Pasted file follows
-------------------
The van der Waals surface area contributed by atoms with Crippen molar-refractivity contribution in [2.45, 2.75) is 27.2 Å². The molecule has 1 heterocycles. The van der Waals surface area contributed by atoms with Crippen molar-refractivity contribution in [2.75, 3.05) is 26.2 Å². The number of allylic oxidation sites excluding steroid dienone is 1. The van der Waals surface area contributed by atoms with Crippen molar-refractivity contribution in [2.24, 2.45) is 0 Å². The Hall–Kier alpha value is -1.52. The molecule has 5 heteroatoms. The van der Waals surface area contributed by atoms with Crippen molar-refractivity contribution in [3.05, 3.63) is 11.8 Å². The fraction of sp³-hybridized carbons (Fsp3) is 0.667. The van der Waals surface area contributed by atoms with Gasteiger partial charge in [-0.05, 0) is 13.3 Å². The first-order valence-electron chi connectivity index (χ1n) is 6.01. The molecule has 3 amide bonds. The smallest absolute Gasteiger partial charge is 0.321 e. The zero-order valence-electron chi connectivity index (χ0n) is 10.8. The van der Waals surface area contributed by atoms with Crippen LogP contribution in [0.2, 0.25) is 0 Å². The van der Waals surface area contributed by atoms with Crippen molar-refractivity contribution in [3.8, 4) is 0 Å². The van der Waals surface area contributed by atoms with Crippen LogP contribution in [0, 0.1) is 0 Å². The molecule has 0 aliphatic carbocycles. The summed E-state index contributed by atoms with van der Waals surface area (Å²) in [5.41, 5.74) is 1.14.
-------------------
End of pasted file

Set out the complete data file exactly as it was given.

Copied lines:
The van der Waals surface area contributed by atoms with Crippen molar-refractivity contribution in [2.45, 2.75) is 27.2 Å². The molecule has 1 heterocycles. The van der Waals surface area contributed by atoms with Crippen molar-refractivity contribution in [2.75, 3.05) is 26.2 Å². The number of allylic oxidation sites excluding steroid dienone is 1. The van der Waals surface area contributed by atoms with Crippen molar-refractivity contribution in [2.24, 2.45) is 0 Å². The Hall–Kier alpha value is -1.52. The molecule has 5 heteroatoms. The van der Waals surface area contributed by atoms with Crippen molar-refractivity contribution in [3.05, 3.63) is 11.8 Å². The fraction of sp³-hybridized carbons (Fsp3) is 0.667. The van der Waals surface area contributed by atoms with Gasteiger partial charge in [-0.05, 0) is 13.3 Å². The first-order valence-electron chi connectivity index (χ1n) is 6.01. The molecule has 3 amide bonds. The smallest absolute Gasteiger partial charge is 0.321 e. The zero-order valence-electron chi connectivity index (χ0n) is 10.8. The van der Waals surface area contributed by atoms with Crippen LogP contribution in [0.2, 0.25) is 0 Å². The van der Waals surface area contributed by atoms with Crippen molar-refractivity contribution in [3.8, 4) is 0 Å². The van der Waals surface area contributed by atoms with Crippen LogP contribution in [0, 0.1) is 0 Å². The molecule has 0 aliphatic carbocycles. The summed E-state index contributed by atoms with van der Waals surface area (Å²) in [5.41, 5.74) is 1.14.